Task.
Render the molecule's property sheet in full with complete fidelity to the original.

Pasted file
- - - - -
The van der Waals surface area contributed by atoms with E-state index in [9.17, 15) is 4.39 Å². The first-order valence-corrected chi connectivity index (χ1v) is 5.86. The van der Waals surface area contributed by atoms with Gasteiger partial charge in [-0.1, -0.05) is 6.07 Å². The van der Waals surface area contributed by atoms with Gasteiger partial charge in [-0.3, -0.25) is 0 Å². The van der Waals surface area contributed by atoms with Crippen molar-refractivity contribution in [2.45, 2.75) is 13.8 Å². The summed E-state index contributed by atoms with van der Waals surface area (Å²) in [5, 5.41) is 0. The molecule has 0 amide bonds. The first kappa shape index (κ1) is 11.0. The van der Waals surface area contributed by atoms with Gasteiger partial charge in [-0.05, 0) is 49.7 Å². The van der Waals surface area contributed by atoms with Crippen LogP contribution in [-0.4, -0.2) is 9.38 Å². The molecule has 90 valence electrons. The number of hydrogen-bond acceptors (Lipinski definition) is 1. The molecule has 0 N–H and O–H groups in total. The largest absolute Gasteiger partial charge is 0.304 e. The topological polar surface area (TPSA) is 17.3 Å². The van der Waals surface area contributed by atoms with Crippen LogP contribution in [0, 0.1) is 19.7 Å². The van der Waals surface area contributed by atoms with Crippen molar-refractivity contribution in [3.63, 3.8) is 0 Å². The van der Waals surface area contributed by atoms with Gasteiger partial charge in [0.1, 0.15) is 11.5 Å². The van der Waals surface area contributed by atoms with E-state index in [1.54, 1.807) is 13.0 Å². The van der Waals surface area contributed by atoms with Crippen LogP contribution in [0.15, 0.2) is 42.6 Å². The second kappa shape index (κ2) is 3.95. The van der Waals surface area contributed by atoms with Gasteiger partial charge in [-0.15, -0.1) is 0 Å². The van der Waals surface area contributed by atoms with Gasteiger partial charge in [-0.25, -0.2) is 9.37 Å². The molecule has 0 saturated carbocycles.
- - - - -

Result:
The van der Waals surface area contributed by atoms with E-state index in [9.17, 15) is 4.39 Å². The first-order valence-corrected chi connectivity index (χ1v) is 5.86. The van der Waals surface area contributed by atoms with Gasteiger partial charge in [-0.1, -0.05) is 6.07 Å². The van der Waals surface area contributed by atoms with Gasteiger partial charge in [-0.3, -0.25) is 0 Å². The van der Waals surface area contributed by atoms with Crippen molar-refractivity contribution in [2.45, 2.75) is 13.8 Å². The summed E-state index contributed by atoms with van der Waals surface area (Å²) in [5, 5.41) is 0. The molecule has 0 amide bonds. The first kappa shape index (κ1) is 11.0. The van der Waals surface area contributed by atoms with Gasteiger partial charge in [-0.05, 0) is 49.7 Å². The van der Waals surface area contributed by atoms with Crippen LogP contribution in [-0.4, -0.2) is 9.38 Å². The molecule has 90 valence electrons. The number of hydrogen-bond acceptors (Lipinski definition) is 1. The molecule has 0 N–H and O–H groups in total. The largest absolute Gasteiger partial charge is 0.304 e. The topological polar surface area (TPSA) is 17.3 Å². The van der Waals surface area contributed by atoms with Crippen LogP contribution in [0, 0.1) is 19.7 Å². The van der Waals surface area contributed by atoms with Crippen molar-refractivity contribution in [3.63, 3.8) is 0 Å². The van der Waals surface area contributed by atoms with Gasteiger partial charge in [0.1, 0.15) is 11.5 Å². The van der Waals surface area contributed by atoms with E-state index in [1.54, 1.807) is 13.0 Å². The van der Waals surface area contributed by atoms with Crippen LogP contribution in [0.15, 0.2) is 42.6 Å². The second kappa shape index (κ2) is 3.95. The van der Waals surface area contributed by atoms with Gasteiger partial charge in [-0.15, -0.1) is 0 Å². The van der Waals surface area contributed by atoms with Gasteiger partial charge in [-0.25, -0.2) is 9.37 Å². The molecule has 0 saturated carbocycles.